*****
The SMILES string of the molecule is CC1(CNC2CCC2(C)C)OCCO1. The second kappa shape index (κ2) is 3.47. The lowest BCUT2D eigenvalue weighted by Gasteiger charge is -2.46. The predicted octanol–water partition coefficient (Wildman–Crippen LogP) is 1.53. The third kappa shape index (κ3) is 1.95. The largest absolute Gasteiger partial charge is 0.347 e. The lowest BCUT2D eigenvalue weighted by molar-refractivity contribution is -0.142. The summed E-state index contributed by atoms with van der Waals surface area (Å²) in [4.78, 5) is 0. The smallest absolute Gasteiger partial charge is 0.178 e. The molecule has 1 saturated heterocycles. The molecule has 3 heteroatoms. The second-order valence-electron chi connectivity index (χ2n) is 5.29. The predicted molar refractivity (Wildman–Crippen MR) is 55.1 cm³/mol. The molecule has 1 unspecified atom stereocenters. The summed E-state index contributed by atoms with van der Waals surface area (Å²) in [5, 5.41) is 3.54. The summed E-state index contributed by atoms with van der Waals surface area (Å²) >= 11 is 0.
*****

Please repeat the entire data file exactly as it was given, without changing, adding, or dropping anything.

The SMILES string of the molecule is CC1(CNC2CCC2(C)C)OCCO1. The second kappa shape index (κ2) is 3.47. The lowest BCUT2D eigenvalue weighted by Gasteiger charge is -2.46. The predicted octanol–water partition coefficient (Wildman–Crippen LogP) is 1.53. The third kappa shape index (κ3) is 1.95. The largest absolute Gasteiger partial charge is 0.347 e. The lowest BCUT2D eigenvalue weighted by molar-refractivity contribution is -0.142. The summed E-state index contributed by atoms with van der Waals surface area (Å²) in [4.78, 5) is 0. The smallest absolute Gasteiger partial charge is 0.178 e. The molecule has 1 saturated heterocycles. The molecule has 3 heteroatoms. The second-order valence-electron chi connectivity index (χ2n) is 5.29. The predicted molar refractivity (Wildman–Crippen MR) is 55.1 cm³/mol. The molecule has 1 unspecified atom stereocenters. The summed E-state index contributed by atoms with van der Waals surface area (Å²) in [5, 5.41) is 3.54. The summed E-state index contributed by atoms with van der Waals surface area (Å²) >= 11 is 0.